Plankton might be microscopic, but its role in brightening clouds is surprisingly big. The news comes from research published yesterday in the journal Science Advances.
Plankton helps brighten clouds in two ways. One is indirect, via the production of sulfurous gas. The other is much more direct. Sea spray from winds can lift the tiny phytoplankton into the sky.
Co-lead author Daniel McCoy talks about the plankton’s effect.
“The clouds over the Southern Ocean reflect significantly more sunlight in the summertime than they would without these huge plankton blooms,” said McCoy, a UW doctoral student in atmospheric sciences. “In the summer, we get about double the concentration of cloud droplets as we would if it were a biologically dead ocean.”
What kind of impact are we talking here? Averaged over a year, the researchers find the increased cloud brightness reflects about 4 watts of solar energy per square meter.
How plankton bolsters cloud brightness
Before we dive into plankton’s role in detail, let’s look at how clouds form. Droplets of water condense out of the air around aerosol particles. The amount of water in the cloud and the size of the droplets determine how much sunlight a cloud can reflect.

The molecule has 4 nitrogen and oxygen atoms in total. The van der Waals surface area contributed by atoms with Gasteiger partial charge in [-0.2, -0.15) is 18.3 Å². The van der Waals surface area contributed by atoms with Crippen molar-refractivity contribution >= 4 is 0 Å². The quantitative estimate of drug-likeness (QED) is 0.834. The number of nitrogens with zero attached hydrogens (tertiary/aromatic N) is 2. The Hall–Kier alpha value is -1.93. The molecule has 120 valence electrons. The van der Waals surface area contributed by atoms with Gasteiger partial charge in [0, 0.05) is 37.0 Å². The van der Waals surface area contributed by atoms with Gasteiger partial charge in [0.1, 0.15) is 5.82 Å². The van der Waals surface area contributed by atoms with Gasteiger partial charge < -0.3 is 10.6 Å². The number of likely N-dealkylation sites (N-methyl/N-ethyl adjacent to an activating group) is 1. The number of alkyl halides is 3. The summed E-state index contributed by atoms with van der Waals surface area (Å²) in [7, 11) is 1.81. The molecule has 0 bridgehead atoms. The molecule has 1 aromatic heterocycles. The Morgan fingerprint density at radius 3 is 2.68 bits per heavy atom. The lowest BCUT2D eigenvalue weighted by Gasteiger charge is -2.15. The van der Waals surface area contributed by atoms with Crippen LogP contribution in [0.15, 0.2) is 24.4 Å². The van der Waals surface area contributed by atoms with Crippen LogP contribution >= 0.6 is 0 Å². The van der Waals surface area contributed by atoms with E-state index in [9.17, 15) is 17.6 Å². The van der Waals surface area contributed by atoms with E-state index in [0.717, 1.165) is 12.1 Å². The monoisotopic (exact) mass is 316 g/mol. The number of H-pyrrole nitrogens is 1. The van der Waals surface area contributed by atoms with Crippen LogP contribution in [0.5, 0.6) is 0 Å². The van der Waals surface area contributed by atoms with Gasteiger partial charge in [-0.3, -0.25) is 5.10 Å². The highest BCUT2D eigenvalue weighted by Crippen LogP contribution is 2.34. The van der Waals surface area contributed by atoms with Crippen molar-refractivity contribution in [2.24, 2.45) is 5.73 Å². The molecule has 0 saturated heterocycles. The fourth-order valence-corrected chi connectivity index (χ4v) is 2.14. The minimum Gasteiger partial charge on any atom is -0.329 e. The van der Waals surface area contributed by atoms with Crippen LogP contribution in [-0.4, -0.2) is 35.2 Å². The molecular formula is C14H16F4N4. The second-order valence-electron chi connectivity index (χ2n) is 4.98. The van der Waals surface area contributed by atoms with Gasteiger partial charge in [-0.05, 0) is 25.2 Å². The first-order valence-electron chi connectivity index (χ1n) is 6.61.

Now, these aerosol particles can be many things. From dust to pollutants and, in this case, living organisms.
Previous research, using NASA satellite data, showed Southern Ocean clouds are composed of smaller droplets in the summertime. With calmer seas during the summer, the smaller droplets left researchers wondering what other mechanisms could be at work.
Using data on cloud droplet concentration along with ocean biology models, the researchers found that tiny marine life was most likely responsible.
Combine the production of sulfurous gas with the actual organic material, and you get about double the number of droplets in clouds during the summer.
Satellites use chlorophyll’s green color to detect biological activity in the oceans. The lighter-green swirls are a massive December 2010 plankton bloom following ocean currents off Patagonia, at the southern tip of South America. NASA
“The dimethyl sulfide produced by the phytoplankton gets transported up into higher levels of the atmosphere and then gets chemically transformed and produces aerosols further downwind, and that tends to happen more in the northern part of the domain we studied,” said co-lead author Susannah Burrows. “In the southern part of the domain there is more effect from the organics, because that’s where the big phytoplankton blooms happen.”
Why the Southern Ocean?
This area gives researchers a clear view on how marine life affects clouds. Researchers don’t have to deal with the amount of pollution in the skies as they would in other locations.
A similar process is believed to be occurring in the Northern Hemisphere as well, but the amount of other types of aerosol particles (pollution, other natural sources) would make any measurements of marine life’s effects difficult.
“Southern Ocean clouds play a large role in the global climate, and hopefully this will help us get a better sense of how sensitive the Earth is to greenhouse gases,” said Burrows.